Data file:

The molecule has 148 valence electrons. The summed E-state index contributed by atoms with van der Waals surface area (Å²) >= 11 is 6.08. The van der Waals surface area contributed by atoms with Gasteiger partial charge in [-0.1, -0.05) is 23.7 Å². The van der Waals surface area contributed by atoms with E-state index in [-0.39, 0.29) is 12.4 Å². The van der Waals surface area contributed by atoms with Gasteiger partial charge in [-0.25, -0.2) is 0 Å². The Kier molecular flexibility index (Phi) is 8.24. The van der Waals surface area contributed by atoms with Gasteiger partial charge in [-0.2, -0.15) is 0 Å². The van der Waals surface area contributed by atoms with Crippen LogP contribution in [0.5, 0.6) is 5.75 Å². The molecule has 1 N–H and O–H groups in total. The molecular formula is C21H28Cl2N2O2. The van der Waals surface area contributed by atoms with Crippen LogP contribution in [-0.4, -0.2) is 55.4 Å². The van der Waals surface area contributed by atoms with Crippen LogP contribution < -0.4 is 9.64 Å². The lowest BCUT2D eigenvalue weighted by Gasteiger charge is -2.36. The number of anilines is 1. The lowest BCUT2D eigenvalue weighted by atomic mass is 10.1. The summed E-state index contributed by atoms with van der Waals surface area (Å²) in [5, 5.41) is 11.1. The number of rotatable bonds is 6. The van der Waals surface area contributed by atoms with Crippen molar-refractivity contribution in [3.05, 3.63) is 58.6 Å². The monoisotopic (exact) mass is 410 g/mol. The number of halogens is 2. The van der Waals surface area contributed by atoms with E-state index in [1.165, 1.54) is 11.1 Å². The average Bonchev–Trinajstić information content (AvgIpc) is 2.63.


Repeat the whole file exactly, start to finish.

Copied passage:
The molecule has 148 valence electrons. The summed E-state index contributed by atoms with van der Waals surface area (Å²) >= 11 is 6.08. The van der Waals surface area contributed by atoms with Gasteiger partial charge in [-0.1, -0.05) is 23.7 Å². The van der Waals surface area contributed by atoms with E-state index in [-0.39, 0.29) is 12.4 Å². The van der Waals surface area contributed by atoms with Gasteiger partial charge in [-0.25, -0.2) is 0 Å². The Kier molecular flexibility index (Phi) is 8.24. The van der Waals surface area contributed by atoms with Gasteiger partial charge in [-0.2, -0.15) is 0 Å². The van der Waals surface area contributed by atoms with Crippen LogP contribution in [0.5, 0.6) is 5.75 Å². The molecule has 1 N–H and O–H groups in total. The molecular formula is C21H28Cl2N2O2. The van der Waals surface area contributed by atoms with Crippen LogP contribution in [-0.4, -0.2) is 55.4 Å². The van der Waals surface area contributed by atoms with Crippen LogP contribution < -0.4 is 9.64 Å². The lowest BCUT2D eigenvalue weighted by Gasteiger charge is -2.36. The number of anilines is 1. The lowest BCUT2D eigenvalue weighted by atomic mass is 10.1. The summed E-state index contributed by atoms with van der Waals surface area (Å²) in [5, 5.41) is 11.1. The number of rotatable bonds is 6. The van der Waals surface area contributed by atoms with Crippen molar-refractivity contribution in [3.05, 3.63) is 58.6 Å². The monoisotopic (exact) mass is 410 g/mol. The number of halogens is 2. The van der Waals surface area contributed by atoms with E-state index in [1.165, 1.54) is 11.1 Å². The average Bonchev–Trinajstić information content (AvgIpc) is 2.63.